The Honor Code Review Committee (HCRC) has completed another step in the process of reviewing the Honor Code, which has been ongoing since last year.
In the past few weeks, 636 students and approximately 65 to 75 faculty members completed surveys either in class, during a faculty meeting or online, according to HCRC Chair and Associate Professor of Mathematics Mary Armon, who considered this to be a “fantastic response rate.”
Although the HCRC is in a phase of processing, of “digesting” the data and comments they have received, Armon already knows some changes that will most likely be made to the Code, including rewriting it in less legalistic terms.
“The way our Honor Code is written is … too much like a legal document and it shouldn’t be that way,” Armon said. “We’re trying to place the Honor Code in the context of a learning community.”
Dr. Tricia Bertram Gallant, Academic Integrity Coordinator at the University of California at San Diego, brought up this point in a series of lectures that occurred in the fall.
“I don’t think there will be big changes otherwise,” Armon said, although they are still analyzing the surveys.
The goal of the survey, according to HCRC and Honor Board member and Professor of Philosophy Bill Young was to “learn about the students’ attitude towards academic honesty.”
Armon said the survey was aiming to discover how likely students are to report violations to the Honor Board, how often faculty see and report violations, what students perceive as academic dishonesty and “whether student and faculty perceptions line up,” which would tell the committee how well the current Honor System is working.
The survey also looked at patterns of cheating, such as whether freshmen are more likely to make citation errors because they do not understand proper citation or whether older students are more likely to view certain types of academic dishonesty as not important and engage in them, according to Armon.
The survey was created with questions from the institute helping with the review process, the Center for Academic Integrity, of which Knox is a member institution.
“We ended up keeping many of the questions,” Armon said, although they tailored questions for Knox, adding questions about the proctoring of exams and taking out some questions related to online tests and other procedures not applicable to Knox.
While the paper survey given to students in class and professor in a faculty meeting mainly consisted of questions about what they consider cheating and what behaviors they have engaged in, an additional web survey included the same questions, for those who had not taken it in class, as well as open ended questions.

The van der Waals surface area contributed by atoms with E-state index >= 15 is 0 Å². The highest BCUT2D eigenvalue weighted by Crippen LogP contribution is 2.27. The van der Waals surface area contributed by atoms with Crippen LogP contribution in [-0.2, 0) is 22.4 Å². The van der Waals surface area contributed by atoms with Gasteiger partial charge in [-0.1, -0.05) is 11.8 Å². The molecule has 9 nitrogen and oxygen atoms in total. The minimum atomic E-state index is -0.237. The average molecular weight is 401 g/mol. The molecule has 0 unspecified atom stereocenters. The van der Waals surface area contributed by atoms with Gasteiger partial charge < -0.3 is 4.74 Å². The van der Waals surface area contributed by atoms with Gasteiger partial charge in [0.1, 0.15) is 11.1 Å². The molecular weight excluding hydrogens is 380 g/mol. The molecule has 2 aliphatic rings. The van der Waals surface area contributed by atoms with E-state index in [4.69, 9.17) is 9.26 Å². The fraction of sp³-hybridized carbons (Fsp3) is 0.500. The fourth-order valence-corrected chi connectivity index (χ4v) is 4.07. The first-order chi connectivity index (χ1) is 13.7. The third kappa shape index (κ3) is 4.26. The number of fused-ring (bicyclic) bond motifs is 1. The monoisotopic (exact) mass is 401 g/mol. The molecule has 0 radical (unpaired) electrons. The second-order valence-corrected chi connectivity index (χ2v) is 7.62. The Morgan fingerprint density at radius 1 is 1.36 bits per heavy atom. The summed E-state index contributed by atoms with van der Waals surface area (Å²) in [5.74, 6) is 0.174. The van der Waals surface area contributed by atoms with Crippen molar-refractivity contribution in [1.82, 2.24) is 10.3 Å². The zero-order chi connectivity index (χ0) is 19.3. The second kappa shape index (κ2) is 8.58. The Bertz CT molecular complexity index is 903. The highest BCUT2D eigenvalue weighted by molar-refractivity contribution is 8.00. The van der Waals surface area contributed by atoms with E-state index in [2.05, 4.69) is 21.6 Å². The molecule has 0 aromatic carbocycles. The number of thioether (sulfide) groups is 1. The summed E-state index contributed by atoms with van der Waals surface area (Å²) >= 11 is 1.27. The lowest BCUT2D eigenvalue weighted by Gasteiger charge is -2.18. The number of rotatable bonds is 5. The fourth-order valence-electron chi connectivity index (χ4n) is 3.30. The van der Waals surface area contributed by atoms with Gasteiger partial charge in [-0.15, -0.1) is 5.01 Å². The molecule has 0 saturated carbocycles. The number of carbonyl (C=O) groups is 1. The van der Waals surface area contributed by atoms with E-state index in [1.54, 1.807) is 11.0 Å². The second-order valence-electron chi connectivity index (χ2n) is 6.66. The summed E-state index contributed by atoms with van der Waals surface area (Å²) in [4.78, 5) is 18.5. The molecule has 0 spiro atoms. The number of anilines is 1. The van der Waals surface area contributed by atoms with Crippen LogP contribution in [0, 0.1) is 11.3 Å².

The responses will not only help the committee revise the code, but intends to help the school integrate the teaching of academic honesty into the classroom.
Armon believes that more work needs to go into improving academic honesty. She thinks academic integrity could be integrated more into courses at Knox and the way faculty members teach them.
Some of this has already begun; Armon said this year’s Freshman Preceptorial course was “really intentional about academic integrity issues … and it seems to have helped.”
She suggested that in addition to this faculty could discuss the ethical dilemmas they face within their academic discipline, as ethical principals guide all disciplines.
But changes to the Code will be necessary as well and the HCRC plans to hold public events spring term to discuss changes. Although no decision has been made as to the format of these, Armon hopes to increase student participation by offering proposed changes for students to respond to.
“We want to take into account the sentiment of the community,” Young said.
In addition to talking to the community in general, the committee is in the process of talking to community members directly related to the functioning of the Honor Code and Honor Board. They have talked to President of the College Teresa Amott, former Associate Dean of the College Steve Bailey and current Honor Board members, as well as ten years of past Honor Board Co-Chairs. They plan to talk to Associate Dean Lori Haslem and President Emeritus Roger Taylor.
The Committee hopes to stick to the original timeline of having final recommendations by the end of the school year but both Young and Armon have doubts about whether this will be accomplished.
“I don’t know how realistic that is but that’s the goal we’re working towards,” Young said.
“We’re moving slowly, but we’re moving,” Armon said. “It’s a thorny problem … fraught with a lot of emotion around it.”